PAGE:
* Service organizations are being asked to “adopt a school” by donating $50 or more to help pay for materials to educate children on how to avoid the bees, and what to do if caught in a potentially deadly swarm.
* County officials are looking to recruit and train volunteers to answer telephone hot lines, knowing the existing bureaucracy is understaffed to handle the kinds of calls they expect when the bees get here. In Texas, hot lines are handling 700 bee-related calls daily, and the numbers are increasing.
* The San Diego Fire Department is training its officers and writing a bulletin for other public safety agencies on how to rescue victims from bee-swarm attacks by knocking the bees down with high-pressure water sprays.
Entomologists are plotting just how far north these warm-climate Africanized bees might travel. Some say no farther than the Los Angeles basin. Others paint a worst-picture scenario that finds the bees hugging the Pacific coastline all the way to Vancouver, Canada, perhaps dying off in the cold of winter, only to be followed by new waves the ensuing spring.
Los Angeles County Health Department, Agriculture Department and Fire Department officials are mapping their own strategies in regular meetings.
Entomologist Bill Routhier wants to slam the door on the bees near the state line by luring them into tens of thousands of traps at a bottleneck along the Gila River in Arizona.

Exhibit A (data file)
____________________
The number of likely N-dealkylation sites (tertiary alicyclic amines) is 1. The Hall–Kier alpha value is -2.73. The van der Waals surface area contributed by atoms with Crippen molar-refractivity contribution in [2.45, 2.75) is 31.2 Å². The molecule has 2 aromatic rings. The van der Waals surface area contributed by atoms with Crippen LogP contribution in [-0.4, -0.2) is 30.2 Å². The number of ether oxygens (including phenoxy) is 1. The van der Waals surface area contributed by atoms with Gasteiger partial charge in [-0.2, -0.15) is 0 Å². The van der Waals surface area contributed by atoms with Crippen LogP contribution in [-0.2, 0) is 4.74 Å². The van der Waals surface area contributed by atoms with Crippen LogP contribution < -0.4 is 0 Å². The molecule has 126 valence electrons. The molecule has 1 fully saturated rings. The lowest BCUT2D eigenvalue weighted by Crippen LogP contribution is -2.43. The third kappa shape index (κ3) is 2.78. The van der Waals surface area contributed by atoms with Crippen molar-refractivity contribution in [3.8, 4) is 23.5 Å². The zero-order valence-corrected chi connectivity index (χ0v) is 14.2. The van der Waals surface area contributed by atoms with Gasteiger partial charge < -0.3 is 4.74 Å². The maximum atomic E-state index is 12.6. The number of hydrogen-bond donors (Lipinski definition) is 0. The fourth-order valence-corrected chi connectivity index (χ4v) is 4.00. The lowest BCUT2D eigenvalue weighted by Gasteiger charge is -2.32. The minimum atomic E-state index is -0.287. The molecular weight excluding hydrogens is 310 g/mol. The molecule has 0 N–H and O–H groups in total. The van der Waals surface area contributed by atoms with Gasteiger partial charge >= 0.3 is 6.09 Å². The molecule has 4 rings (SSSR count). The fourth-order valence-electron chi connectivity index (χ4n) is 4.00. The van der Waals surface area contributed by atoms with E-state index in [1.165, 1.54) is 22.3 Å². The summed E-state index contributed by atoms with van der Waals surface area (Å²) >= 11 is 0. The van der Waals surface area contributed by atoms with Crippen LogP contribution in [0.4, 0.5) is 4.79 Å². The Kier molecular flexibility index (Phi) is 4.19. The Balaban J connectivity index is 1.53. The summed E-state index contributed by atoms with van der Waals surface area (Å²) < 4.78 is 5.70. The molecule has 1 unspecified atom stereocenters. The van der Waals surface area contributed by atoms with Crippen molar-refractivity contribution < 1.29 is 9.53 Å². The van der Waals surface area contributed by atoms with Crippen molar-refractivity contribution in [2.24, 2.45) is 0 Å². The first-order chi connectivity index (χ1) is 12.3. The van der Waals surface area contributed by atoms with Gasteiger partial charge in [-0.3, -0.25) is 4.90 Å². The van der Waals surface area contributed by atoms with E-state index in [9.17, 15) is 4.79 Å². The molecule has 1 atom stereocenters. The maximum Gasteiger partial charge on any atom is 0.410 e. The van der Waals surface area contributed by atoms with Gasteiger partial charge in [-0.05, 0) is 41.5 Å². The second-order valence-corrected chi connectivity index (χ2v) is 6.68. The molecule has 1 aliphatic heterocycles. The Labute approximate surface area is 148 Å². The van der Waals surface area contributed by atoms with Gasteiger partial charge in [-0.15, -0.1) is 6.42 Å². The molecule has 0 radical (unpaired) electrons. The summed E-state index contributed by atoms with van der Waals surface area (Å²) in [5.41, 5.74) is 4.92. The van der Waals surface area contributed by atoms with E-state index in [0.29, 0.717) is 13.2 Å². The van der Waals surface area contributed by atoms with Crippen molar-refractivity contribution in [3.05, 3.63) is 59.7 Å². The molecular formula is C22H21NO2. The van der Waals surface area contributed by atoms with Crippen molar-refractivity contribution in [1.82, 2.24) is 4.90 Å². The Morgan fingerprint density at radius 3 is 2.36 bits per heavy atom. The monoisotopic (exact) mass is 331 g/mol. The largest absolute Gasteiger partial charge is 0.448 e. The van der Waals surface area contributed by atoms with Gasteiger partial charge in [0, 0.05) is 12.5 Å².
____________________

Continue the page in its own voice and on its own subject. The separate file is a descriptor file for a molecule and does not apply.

Still, “probably nothing will stop them,” said Routhier, state Department of Food and Agriculture manager for San Diego and neighboring counties. “We’ll have to learn to live with them. The sooner we learn that, the better off we’ll be.”
San Diego County officials talk of preparing for the bees in much the same way they discuss preparing for The Big One. They use terms like emergency preparedness, coordination, public education. And trying to avert panic.
“Panic isn’t appropriate,” said San Diego County Supervisor Susan Golding, who chairs a task force to confront the Africanized honey bee’s arrival.
“In San Diego, we’ve accepted the fact we have poisonous, potentially deadly rattlesnakes in our back yards and canyons, and that, when children go out to play, they need to watch for that. That’s going to have to be the same when the bees come.”
Still, it’s hard to deny the potential for fear because this “bee with an attitude” comes with a long rap sheet.
The singular Africanized honey bee is virtually undistinguishable from the docile European honey bee that now hovers from one flower to the next. Only under a microscope does the Africanized bee show its smaller size. Indeed, it packs slightly less venom than its European counterpart that was brought here by the Pilgrims.